Country blues singer and electric slide guitarist Mississippi Fred McDowell died on July 3, 1972 at the age of 68. Eight months prior, he recorded his last album, a live concert recording made for radio station WKCR at the famed Greenwich Village Gaslight Cafe also known as The Village Gaslight on MacDougal Street in New York City.
As well as being an incredible album, it also connects the story of a blues-loving couple and a short-lived record label resurfacing after 50 years.
The session was recorded by Fred Seibert, a student at the time, for his Saturday afternoon blues show on WKCR-FM at Columbia University. Joining McDowell was Tom Pomposello (Honest Tom) on bass who was also friends with Seibert.
Pomposello, a multi-instrumentalist and blues enthusiast, was co-owner of a hippie record store called “Kropotkin Records” (for anarchist Peter Kropotkin) in Huntington, New York. After introducing himself to Fred McDowell in the early 70s, he became his bassist. His passion for the blues led him to teach students the history of American blues in the early 80’s alongside teaching music as a professor at Five Towns College in Long Island, New York. He died in a car accident in January 1999.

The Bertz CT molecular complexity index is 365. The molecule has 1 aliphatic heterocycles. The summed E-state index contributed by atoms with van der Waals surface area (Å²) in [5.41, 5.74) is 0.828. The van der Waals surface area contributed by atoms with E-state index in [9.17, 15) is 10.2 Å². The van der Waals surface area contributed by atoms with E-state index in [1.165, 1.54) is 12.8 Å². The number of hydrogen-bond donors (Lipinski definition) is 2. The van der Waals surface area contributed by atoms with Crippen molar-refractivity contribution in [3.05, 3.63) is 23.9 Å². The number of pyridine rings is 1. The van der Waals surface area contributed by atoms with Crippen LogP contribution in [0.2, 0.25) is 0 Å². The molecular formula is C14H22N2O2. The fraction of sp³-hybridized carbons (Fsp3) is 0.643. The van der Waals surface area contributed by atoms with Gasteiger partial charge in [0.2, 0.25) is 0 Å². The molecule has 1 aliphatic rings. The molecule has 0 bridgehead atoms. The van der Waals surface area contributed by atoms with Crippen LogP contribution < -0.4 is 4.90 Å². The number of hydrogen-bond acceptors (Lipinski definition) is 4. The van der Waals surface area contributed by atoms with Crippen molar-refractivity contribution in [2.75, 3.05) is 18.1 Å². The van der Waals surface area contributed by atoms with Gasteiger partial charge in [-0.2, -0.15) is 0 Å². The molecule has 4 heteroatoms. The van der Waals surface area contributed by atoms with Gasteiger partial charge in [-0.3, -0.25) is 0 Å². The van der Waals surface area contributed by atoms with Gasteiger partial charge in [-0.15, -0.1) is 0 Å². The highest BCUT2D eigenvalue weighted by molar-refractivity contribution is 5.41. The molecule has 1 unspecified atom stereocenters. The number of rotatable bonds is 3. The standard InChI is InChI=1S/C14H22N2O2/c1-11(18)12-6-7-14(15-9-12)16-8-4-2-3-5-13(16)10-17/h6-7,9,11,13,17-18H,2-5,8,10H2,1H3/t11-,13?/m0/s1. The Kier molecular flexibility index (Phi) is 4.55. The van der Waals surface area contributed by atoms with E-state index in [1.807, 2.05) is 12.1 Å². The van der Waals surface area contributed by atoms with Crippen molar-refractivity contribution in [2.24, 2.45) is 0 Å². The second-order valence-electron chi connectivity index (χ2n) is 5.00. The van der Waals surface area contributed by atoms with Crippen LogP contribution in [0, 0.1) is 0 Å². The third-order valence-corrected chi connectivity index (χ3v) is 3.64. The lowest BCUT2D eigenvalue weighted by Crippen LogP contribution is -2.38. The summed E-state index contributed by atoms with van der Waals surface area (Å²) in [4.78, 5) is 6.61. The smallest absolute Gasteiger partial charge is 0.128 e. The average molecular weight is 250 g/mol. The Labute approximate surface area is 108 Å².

In the liner notes, McDowell writes:
You know he first came to see me and said, “Fred, can I come see you, do you know where you live? Well, I wasn’t doing anything up there alone and I told him to come up. When he arrived there, he brought three instruments with him – a guitar, a harmonica and a bass, and he asked me to say which he was the best. Well, I took it to the harmonica. All right, I said, let’s go to the guitar. Then the bass – I said, “just hold it there baby, that’s the one.” Tom, it was a real pleasure to have you play with me. Roll baby.
Pomposello was keen to release his own album and after discussing the best way to achieve this, Seibert suggested that he start his own label. They joined forces (along with Dick Pennington) and launched Oblivion Records with the release of this live recording by Fred McDowell.
In Seibert’s words “Over the next four years we produced and released six blues and jazz records. We had a local hit on New York radio, had a blast and lost a lot of money and sleep. The company went bankrupt in 1976.” Although it did not sell well, something they attributed to New York’s near-invisible blues scene, Pomposello released “Blues from the Apple” on the label , featuring a mix of musicians working in New York in the early 70s on which he also contributed bass.
Fifty years later, during lockdown, Seibert, who became an American television producer, co-founder of MTV and CEO of FredFilms, decided to relaunch the back catalog of Oblivion Records. Living in New York is their second digital release.
Living in New York
Whereas Living in New York has historical interest, being McDowell’s last recording, it’s also one heck of a session that buzzes with authenticity. All that magic that Alan Lomax talked about in his book “The Land Where The Blues Began” is there.
Lomax described McDowell as a “quiet, silky-voiced, hunched-shouldered companion, eager to record”, which the liner notes reflect when recalling that first encounter: